from Los versos de la madera

Limam Boicha

The Roads of the South

Don't forget to say
the names of God
if you go down the roads of the South.

On the planes of Tiris
the dust is having a blast
after the blessings.

A toast breaks the nostalgic song
from the Valley of Sadness
to the Heart of the Scorpions.

When the moon bundles up
old lady night is left alone
in the silhouette of a hearth.

A ship of burning ash
inebriated with anxiety
is drinking dirt in the bay.

Among the travelers
she is there nude,
with her shiny black hair
that reaches her thighs.

Handcuffed by bandages & henna
she walks among the ageless stones
through regions that have no lakes.

Between kisses & rainstorms,
between hugs & promises,
something smells like contraband.

Don't forget to say
the names of God
if you go down the roads of the South.

Boughs of Thirst

In the shade of a thorn tree
two bodies shudder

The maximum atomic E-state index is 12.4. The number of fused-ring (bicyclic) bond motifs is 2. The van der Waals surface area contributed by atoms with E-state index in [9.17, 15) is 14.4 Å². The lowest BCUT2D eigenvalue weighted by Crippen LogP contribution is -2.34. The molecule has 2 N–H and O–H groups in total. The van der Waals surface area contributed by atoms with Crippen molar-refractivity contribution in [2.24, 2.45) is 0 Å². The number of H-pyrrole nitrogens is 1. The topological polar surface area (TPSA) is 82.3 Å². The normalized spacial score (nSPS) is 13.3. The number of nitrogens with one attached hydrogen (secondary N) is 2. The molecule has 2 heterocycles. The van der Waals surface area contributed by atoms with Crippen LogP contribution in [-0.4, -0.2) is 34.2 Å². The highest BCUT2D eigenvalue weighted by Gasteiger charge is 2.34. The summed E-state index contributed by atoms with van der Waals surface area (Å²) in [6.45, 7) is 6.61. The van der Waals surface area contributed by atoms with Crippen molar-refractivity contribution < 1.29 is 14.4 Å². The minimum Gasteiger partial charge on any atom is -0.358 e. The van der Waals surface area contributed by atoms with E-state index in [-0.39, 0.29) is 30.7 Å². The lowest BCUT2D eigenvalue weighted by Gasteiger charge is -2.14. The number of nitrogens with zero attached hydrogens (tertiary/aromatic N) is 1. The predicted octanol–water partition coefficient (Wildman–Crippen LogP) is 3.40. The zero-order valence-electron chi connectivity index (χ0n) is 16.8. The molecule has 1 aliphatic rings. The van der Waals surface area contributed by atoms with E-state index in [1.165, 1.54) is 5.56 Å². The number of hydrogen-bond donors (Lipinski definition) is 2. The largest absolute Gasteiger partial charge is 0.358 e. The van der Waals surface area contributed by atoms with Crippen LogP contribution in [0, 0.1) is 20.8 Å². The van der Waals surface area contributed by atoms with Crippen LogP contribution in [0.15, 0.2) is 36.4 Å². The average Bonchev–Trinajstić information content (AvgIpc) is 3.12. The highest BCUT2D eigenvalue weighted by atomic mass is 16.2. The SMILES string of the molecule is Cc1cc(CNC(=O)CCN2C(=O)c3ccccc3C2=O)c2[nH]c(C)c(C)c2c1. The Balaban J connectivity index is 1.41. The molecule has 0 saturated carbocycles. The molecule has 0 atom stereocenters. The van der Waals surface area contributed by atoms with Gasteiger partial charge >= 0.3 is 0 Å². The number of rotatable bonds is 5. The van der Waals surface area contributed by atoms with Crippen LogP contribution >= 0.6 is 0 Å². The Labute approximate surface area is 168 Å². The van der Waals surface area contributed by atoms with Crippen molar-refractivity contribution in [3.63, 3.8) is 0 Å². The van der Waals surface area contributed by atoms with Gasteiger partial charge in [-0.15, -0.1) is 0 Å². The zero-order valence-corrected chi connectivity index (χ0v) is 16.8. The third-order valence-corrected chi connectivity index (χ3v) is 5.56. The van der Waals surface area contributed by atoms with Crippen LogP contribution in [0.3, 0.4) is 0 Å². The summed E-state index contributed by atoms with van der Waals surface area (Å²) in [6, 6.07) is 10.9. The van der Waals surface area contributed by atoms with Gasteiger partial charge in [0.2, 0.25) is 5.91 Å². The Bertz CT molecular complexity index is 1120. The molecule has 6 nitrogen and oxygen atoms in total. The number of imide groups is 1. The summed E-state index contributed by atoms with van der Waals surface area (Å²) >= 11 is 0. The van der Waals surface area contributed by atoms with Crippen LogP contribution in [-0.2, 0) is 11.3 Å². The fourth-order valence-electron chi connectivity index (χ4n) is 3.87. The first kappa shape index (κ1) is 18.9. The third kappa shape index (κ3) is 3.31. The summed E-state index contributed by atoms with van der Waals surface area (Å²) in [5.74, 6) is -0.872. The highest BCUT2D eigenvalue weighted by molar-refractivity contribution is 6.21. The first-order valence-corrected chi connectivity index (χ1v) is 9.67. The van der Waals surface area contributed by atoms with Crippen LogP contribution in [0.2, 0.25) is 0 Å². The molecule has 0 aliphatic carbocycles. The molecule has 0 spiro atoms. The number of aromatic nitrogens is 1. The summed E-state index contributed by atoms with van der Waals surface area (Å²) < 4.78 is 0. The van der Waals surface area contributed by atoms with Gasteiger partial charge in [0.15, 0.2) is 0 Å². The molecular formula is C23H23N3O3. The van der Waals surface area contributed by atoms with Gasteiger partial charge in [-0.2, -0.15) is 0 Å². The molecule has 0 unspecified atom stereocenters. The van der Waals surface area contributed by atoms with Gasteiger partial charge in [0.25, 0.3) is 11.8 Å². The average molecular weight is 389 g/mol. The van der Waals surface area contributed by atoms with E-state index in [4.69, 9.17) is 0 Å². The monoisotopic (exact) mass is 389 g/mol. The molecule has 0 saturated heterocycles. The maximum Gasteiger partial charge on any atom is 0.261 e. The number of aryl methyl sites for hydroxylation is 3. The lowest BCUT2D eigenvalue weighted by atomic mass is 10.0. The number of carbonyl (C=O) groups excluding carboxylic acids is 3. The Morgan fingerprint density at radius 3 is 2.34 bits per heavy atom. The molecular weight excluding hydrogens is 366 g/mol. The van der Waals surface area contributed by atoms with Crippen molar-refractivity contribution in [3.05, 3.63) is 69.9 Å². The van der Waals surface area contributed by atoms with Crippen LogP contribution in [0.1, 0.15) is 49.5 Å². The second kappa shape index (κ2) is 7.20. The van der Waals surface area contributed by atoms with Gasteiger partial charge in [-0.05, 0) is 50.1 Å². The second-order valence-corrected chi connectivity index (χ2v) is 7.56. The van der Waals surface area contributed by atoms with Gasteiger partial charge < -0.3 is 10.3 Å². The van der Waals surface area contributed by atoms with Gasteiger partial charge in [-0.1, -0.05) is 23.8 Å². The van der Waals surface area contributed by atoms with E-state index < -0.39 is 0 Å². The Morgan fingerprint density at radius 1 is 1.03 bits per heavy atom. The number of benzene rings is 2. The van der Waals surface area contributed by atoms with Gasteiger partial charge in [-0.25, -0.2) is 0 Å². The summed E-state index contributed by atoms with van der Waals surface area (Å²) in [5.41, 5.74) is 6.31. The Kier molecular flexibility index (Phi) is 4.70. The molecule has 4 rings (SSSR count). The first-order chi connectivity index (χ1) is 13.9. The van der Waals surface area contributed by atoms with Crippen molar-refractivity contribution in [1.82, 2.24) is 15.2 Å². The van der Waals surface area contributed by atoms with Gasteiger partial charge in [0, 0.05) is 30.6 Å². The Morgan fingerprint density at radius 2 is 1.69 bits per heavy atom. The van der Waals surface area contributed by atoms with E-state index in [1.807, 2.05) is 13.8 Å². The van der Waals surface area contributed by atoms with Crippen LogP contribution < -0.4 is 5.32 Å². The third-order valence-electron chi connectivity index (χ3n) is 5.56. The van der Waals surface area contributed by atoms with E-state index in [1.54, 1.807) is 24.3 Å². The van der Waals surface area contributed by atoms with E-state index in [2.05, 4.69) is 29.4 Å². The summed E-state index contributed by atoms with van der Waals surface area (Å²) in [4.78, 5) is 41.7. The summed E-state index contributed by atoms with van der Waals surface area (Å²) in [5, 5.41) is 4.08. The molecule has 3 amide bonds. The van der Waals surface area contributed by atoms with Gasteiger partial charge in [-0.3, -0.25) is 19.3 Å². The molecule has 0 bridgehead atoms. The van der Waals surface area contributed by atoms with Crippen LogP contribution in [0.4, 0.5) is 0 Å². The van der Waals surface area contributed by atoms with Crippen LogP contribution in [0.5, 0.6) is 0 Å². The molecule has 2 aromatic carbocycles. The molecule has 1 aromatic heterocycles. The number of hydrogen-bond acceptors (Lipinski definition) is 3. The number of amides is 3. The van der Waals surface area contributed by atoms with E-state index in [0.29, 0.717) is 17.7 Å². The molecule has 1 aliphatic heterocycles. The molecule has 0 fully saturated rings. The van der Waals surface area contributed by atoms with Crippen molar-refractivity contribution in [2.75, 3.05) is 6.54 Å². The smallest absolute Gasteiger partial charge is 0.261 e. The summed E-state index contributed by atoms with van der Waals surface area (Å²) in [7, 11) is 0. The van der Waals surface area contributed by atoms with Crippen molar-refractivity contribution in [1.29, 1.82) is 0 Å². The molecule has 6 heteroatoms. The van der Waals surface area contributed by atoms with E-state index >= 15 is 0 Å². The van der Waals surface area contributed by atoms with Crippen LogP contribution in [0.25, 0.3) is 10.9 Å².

before their nakedness
while half a desert
separates them & their ma al-ayún.
In the Bay of Santiago
someone beat a drum & crooned
an entrancing primitive chant
in Hassaniya or Amharic
in Mandinka or Castilian.
A letter in Catalan arrived
from the Font de Canaletas,
with map & all,
announcing that stray, still
unbranded camel
would make a good water trough.


We exist
as the unalterable identity
of this life in itself.

We exist
by translating the hieroglyphs
of eternal hardship.

We exist
among collapsing wells
without the miracle of grass.

We exist
with empirical proof & calendars.

translated from the Spanish by Joseph Mulligan

Reprinted, with permission, from Poems for the Millennium, Volume Four: The University of California Book of North African Literature, edited by Pierre Joris and Habib Tengour (University of California Press, 2013).